We expect our adjusted EBITDA results to grow in the second half over the first half in 2021, but the first quarter being the lowest. The mid-point of our operating cash flow reflects growth year-over-year, while CapEx expected to decline in 2020.
As I mentioned earlier, we have performed on our expectations for free cash flow in 2020.
So some of that has come at the expense of this year as the beat was driven largely by timing. But even after considering that the mid-point of our guidance has this free cash flow positive in 2021. Equally important as I will discuss in a couple of slides where I’m more positive on our long-term cash flow outlook. Please turn to Slide 18 for our refresh of our 2023 targets. We see a path towards up to $580 million of adjusted EBITDA by 2023. An increase of $40 million previously described in our 2022, 2023 target without the inclusion of the EV deferred revenue we ended 2020 with roughly $340 million in adjusted EBITDA. Space infrastructure adjusted EBITDA is expected to grow by $95 million includes a $25 million - in an intersegment eliminations of space infrastructure at places intercompany work WorldView Legion with third-party billings.
We expect this growth to be driven by solid execution on new awards and the roll off non-recurring COVID-19 related EAC growth and losses on the large developed bill that we spoken out in the past.
Additionally, we also expect the business to grow organically as we continue our diversification strategy across commercial, national and civil customers. Earth intelligence, we expect growth to be driven by Legion capacity and our product and service offerings, particularly in the area of 3D. Corporate expenses are expected to increase $20 million from 2020 levels, but at roughly $80 million in total in line with what I just gave as guidance for 2021. We made significant progress in 2020, and we’re well positioned for the future as we continue to drive our business towards significant adjusted EBITDA growth. Please turn to Slide 19.
For our 2023 free cash flow targets.
We expect to see total free cash flow growth of up to $390 million. The majority of this will come from earnings growth and a reduction in CapEx spend, as we complete the Legion constellation and move towards a normalized CapEx spend of roughly a $100 million by 2023.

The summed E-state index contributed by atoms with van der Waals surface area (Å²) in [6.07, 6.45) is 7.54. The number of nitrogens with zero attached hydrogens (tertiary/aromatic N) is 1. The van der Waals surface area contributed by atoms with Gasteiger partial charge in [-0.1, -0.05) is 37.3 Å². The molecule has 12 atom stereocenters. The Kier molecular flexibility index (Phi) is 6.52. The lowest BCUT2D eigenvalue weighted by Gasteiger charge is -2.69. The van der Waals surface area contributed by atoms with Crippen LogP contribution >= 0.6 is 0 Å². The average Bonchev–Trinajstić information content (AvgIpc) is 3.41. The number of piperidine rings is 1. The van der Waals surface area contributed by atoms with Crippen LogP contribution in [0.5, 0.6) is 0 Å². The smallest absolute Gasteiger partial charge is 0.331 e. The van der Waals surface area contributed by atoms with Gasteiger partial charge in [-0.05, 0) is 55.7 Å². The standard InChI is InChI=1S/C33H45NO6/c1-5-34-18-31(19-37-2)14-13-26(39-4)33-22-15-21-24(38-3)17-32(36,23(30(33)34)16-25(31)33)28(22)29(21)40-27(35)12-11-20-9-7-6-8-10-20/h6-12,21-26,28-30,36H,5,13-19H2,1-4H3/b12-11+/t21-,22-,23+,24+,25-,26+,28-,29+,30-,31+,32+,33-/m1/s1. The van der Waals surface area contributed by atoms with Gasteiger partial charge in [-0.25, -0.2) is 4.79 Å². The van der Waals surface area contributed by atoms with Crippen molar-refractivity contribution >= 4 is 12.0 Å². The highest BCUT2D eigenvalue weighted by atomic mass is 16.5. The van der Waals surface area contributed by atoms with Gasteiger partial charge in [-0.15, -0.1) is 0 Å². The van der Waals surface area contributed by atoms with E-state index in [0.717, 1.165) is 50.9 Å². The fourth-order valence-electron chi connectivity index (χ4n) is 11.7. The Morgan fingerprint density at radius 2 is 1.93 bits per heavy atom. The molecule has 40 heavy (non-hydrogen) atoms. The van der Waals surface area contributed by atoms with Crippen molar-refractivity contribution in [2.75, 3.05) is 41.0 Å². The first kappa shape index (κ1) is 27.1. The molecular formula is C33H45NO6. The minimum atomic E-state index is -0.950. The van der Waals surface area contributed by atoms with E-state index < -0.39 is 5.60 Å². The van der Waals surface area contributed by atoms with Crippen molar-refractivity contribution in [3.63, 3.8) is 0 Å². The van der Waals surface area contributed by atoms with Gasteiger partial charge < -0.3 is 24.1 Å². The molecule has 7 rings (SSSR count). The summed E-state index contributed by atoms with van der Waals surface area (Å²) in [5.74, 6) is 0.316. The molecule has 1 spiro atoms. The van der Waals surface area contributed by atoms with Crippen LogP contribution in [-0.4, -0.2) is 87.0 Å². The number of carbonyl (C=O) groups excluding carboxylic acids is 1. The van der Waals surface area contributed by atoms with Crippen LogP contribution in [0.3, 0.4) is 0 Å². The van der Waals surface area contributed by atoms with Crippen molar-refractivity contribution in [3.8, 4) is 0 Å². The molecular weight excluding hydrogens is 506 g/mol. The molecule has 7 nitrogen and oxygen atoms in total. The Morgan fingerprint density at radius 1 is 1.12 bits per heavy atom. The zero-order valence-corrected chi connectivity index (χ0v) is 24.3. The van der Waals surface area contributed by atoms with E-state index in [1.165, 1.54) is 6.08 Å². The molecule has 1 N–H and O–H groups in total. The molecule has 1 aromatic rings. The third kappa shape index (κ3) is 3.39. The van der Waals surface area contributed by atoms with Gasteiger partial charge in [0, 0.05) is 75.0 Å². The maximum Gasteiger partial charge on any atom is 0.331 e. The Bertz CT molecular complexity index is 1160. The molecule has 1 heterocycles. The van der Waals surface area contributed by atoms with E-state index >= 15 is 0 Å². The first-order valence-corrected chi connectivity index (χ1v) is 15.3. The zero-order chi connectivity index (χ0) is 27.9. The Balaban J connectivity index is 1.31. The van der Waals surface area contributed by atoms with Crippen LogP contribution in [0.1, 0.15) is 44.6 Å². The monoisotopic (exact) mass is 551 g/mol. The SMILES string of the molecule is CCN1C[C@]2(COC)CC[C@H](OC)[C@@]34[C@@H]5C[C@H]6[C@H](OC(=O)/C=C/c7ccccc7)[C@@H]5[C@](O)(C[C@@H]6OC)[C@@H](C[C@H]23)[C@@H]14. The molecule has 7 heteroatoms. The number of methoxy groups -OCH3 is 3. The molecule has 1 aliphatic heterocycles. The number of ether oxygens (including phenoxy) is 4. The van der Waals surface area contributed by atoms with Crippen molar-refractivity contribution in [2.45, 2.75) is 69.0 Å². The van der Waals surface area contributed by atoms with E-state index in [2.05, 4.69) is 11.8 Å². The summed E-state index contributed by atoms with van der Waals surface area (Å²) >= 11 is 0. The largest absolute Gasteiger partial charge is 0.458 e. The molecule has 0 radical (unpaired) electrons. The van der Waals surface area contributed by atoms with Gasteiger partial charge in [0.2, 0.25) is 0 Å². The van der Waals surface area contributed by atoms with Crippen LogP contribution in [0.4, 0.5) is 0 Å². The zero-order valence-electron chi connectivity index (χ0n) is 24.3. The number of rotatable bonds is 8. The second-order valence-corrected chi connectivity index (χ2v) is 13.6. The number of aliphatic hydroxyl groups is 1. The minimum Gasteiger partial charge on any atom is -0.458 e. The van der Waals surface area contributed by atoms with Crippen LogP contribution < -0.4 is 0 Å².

We also expect interest savings $70 million as we reduced our leverage. With that, I would like to hand the call back over to Dan, before we go to Q&A.
Thanks Biggs. Please turn to Slide 20.
You’ve heard me present this slide over the past two years, so I won’t belabor it, but I do think it's an important reminder that we've been on a journey here at Maxar. In 2019 and 2020, we were focused on cleaning up the balance sheet re-engineering space infrastructure and recovering from the on-orbit failure of the WorldView-4 satellite.
As 2021 begins, we remain focused on revenue, profit and cash flow growth. We’ll also be looking to accelerate financial performance and further optimize our capital structure. In my view, this narrative and playbook remains as intact today.
As the day we introduced it to our investors a couple of years ago. With that I would like to hand the call over to the operator for your questions. Operator please open the lines.
[Operator Instructions] Your first question comes from the line of Kenneth Herbert from Canaccord.
Your line is open.
I just wanted to first ask if you could - can you talk about the sort of your bid pipeline and what we should expect on the infrastructure side in ‘21 in terms of order activity off of obviously the really strong backlog growth you saw in ‘20?
Yes, I think the first thing I’d say is, we are continuing to diversify, so it’s not just looking at the GEO Comsat market anymore, but we’re looking at a range of different programs across both civil and defense and intelligence as well. Are we do currently expect the GEO Comsat market to be about flattish, but we’ll be looking to get our fair share of those awards. There are some legal opportunities out there and we’re watching those and engage closely in advance with engineering studies and that sort of thing. And we continue to work with civil agencies like NASA that would, I guess I’d pointed to the HLS is a good example of a down select when that occurs, where we’re partner with Dynetics and other work like Artemis that we’re doing with NASA out there.
So timelines and budgets are always something to be watched with a larger programs.
So we’re pretty confident about the way things are looking. With defense and intel we’re still kind of early innings there. And it’s a multi-year journey that we’re on. We do expect to gain programs over time and we’ve been upgrading our talent to be able to tackle those.
So overall pretty good.
I think in terms of backlog numbers this year, we’ve got already 90% of backlog for our space infrastructure programs. That’s a pretty good number to be heading into the year as we get awards and get wins that will help cash flow throughout the year there too.
Okay, great. And if I just could on enhanced view and the recompete. What does the guidance assume or imply in terms of contribution this year, obviously I know most of it's baked in, but how do we think about that as the recompete and how are you viewing that, that probability now in that contract?
Well, I’ll talk about the contract first. And then I’ll hand it over to Biggs to talk about the - how it matches into our guidance particularly longer-term range, plans and stuff.